Counseling Tips from a Pro
Developing a rapport with patients is an important step toward achieving positive outcomes.
As we welcome the new year, many of us start to reflect on the year gone by and to set resolutions for the upcoming year.
Healthier diets and exercise are popular goals, but many forget simple things such as smiling, learning, and laughing. These goals may be the healthiest resolutions of all and may have the most satisfying outcomes.
Moving is a time of change. As I boxed up memories one afternoon, I found an essay I wrote to myself as I approached my pharmacy school graduation. I remember saving this essay as a symbol of my commitment to the profession. I had just finished my final clinical rotations and was working part-time in a community and hospital pharmacy setting. Time has passed since I wrote my essay, and the world of pharmacy has changed for many people.
Despite these changes, one primary focus remains constant: the patient. Offering top-notch patient care is the focus and core of my daily work flow and skill set. Counseling patients is not only an opportunity to discuss medications and health care, but also a chance to develop a true rapport with patients. Trusted relationships are the cornerstone of care. They are just as important professionally as they are personally. Knowing and understanding your patient population is the key to changing negative outcomes into positive experiences. Whether your work environment is spent in a community, hospital, specialty, or industry setting, a simple hello and eye contact can lead to a variety of discussions and interactions.
Graduation is a time of significant change, filled with fear of the unknown, but also anticipation of the accomplishments and opportunities waiting just around the corner. As you approach each change—whether it is a new job, graduation, a new year, or a new city and home—I encourage you to reflect first on the present, so it can help shape your future. Being a health care professional is a powerful responsibility. Counseling remains a duty and it also serves as an excellent icebreaker and opportunity to build trust in a variety of pharmacy settings. I am honored to share my essay with you and hope it will encourage you to ask questions, talk about your experiences, and start changing health care one corner at a time.
Before I get a chance to take in a breath of fresh air, a patient is running up to me in the local community pharmacy parking lot. She must have seen the white lab coat hanging from the seat in my car. As the woman approaches me, she grows a bit shy and looks down. She notices the white lab coat I just changed into is short and observes the patch embroidered on my left sleeve. I look toward her and ask her if she needs help. She hesitates and I get excited. I wonder what she is going to ask me. Does she have a question about her medication? Does she need medical attention? Will she ask something the pharmacist can answer? The woman sees me looking at her intently awaiting a response. She finally blurts out, “Do you have a bathroom inside I can use?”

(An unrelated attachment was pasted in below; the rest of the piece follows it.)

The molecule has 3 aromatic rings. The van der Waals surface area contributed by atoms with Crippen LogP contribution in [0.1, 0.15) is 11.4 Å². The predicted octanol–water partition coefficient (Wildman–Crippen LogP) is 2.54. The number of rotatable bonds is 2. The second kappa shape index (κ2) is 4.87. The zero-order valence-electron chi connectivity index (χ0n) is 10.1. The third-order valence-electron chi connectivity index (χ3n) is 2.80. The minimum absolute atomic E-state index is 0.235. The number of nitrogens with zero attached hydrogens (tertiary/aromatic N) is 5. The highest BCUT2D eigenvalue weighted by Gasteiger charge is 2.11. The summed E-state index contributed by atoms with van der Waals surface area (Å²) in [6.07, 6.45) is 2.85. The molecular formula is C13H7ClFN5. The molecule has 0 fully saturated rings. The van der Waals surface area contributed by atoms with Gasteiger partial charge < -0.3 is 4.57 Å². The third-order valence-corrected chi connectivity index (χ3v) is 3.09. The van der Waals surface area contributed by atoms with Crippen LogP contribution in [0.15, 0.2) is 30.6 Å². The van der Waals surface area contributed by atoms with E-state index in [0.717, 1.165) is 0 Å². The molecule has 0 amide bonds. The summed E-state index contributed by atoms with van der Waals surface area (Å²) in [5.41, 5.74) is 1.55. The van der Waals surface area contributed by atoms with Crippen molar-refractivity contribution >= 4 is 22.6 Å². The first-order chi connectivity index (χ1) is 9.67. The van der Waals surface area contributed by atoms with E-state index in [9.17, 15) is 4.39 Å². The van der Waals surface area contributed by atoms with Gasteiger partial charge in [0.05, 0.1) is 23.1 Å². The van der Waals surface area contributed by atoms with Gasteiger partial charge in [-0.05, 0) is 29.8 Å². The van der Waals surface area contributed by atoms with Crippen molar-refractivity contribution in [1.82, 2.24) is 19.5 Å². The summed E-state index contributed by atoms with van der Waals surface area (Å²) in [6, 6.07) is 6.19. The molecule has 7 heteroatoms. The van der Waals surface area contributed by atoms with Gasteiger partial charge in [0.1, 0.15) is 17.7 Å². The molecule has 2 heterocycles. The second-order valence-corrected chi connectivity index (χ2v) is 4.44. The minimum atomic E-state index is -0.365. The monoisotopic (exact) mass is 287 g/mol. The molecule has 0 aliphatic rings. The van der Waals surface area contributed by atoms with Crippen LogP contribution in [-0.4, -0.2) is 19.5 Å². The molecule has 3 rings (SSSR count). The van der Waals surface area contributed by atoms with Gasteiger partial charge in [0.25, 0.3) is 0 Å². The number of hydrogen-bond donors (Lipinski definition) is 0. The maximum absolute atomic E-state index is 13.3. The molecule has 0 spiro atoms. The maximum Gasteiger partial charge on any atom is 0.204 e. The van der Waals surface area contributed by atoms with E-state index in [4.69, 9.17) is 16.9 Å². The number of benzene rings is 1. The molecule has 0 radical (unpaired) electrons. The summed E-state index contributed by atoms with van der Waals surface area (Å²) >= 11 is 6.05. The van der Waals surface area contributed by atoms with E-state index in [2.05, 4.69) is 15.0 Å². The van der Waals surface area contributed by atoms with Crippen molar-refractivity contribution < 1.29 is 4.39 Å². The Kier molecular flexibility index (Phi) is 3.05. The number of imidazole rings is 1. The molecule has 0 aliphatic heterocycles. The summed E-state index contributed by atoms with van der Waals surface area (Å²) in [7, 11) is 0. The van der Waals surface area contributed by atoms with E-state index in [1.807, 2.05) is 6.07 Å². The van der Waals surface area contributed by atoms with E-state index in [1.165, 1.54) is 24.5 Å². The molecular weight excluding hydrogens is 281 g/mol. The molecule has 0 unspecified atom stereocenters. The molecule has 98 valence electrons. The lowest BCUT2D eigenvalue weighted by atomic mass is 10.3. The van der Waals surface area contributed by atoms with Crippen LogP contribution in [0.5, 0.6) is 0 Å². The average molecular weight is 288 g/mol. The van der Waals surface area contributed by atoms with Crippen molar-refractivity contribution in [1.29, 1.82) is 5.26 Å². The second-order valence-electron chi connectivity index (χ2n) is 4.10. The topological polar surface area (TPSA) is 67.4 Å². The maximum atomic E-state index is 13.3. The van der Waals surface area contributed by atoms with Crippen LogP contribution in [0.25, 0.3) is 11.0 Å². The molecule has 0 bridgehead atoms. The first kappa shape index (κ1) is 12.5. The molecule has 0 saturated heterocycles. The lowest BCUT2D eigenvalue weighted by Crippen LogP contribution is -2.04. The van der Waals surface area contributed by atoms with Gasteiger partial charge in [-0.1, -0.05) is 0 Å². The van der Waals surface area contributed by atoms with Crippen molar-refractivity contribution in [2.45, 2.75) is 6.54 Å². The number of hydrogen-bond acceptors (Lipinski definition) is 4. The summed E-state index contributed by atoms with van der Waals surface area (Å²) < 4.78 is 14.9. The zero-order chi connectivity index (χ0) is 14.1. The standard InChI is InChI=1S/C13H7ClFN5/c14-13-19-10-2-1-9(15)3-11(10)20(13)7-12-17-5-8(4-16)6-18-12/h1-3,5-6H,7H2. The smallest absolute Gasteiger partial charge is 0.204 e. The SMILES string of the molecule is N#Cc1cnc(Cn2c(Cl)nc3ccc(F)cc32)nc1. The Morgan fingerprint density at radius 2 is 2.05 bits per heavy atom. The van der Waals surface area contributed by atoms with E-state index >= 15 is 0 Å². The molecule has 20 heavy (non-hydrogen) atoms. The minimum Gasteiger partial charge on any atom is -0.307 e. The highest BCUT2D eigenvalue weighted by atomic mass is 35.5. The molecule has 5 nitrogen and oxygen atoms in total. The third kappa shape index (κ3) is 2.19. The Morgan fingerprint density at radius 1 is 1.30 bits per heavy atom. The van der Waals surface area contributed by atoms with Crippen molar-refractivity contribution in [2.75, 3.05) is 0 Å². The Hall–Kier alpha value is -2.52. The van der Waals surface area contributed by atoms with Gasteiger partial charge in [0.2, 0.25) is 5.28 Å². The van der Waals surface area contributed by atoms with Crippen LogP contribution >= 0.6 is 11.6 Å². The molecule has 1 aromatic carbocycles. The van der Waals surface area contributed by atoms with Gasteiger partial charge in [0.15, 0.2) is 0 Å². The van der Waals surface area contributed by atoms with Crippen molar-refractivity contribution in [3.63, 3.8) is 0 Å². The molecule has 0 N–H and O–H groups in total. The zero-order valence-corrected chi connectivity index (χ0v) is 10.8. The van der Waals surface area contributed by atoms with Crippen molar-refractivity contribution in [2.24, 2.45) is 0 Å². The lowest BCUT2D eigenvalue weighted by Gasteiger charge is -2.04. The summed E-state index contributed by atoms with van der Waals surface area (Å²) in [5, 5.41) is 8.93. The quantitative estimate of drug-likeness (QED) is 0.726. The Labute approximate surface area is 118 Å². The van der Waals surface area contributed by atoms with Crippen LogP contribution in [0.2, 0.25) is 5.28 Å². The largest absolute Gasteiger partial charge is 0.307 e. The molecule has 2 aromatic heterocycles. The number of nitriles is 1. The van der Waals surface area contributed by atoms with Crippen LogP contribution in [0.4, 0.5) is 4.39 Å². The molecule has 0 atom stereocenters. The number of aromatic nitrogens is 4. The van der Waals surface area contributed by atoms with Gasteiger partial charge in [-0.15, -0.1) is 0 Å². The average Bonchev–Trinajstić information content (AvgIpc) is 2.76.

Not all questions asked by patients are interesting. People often march all the way down drugstore aisles back to the pharmacy counter just to ask where the detergent in the sale ad is located. Instead of saying we do not know or referring them to a drugstore clerk, we confidently tell them the soap is down aisle
Why do we do this? We are trained health care providers spending time answering questions about sale items and bathrooms. Yet, we answer all patient questions because we are not only trusted professionals but we always are there to help. With community pharmacies located on almost every corner competing for business, a patient’s every care and concern becomes a very valuable tool for pharmacists.
Treating all patients as individuals with certain needs has allowed me to discover a lot of things. Mary does not like swallowing pills and throws them in the garbage when her husband looks away. Matt has tried almost every allergy medication on the market and nothing seems to work for him. Jane picks up prescriptions for her neighbor who has chronic pain and can no longer walk. By asking open-ended questions and taking an extra minute or 2 to talk with a patient, you can learn what you will not find in a book. While I am at work, I try to take advantage of every spare moment. Whether I need to reference a textbook for a drug interaction or call a patient to schedule an appointment to discuss her new blood glucose meter, I devote my time and individually focus on every situation I encounter.
As I am preparing to graduate, I hope I do not lose the skills I have developed as an intern in community practice. I continue to be interested in my patient’s health and ask openended questions during counseling sessions. I believe that by talking with patients, they can teach me as much or more than I can teach them! I never want to stop learning. As I continue to grow within my profession, I hope I never become more interested in how fast I can fill a prescription compared with how well I can fill a prescription. The quality of care that I can provide to a patient always will be my number 1 priority.
Looking back to when I first entered the pharmacy profession, the patient was not always my number one concern. I was worried about the other interns, technicians, pharmacists, nurses, physician, and company reports. When I realized that all I needed to do was worry about the patient, my workload became much simpler. Health care is a field of constant change, but the patient never changes. The patient is why I will have a job and continue to be interested and learn. My patients will motivate me every day to help my community and always be available for any kind of help. The dedication I have to my patients and to my community pharmacy is why I wake up to my alarm clock every morning—even if I do have to hit the snooze button once in a while!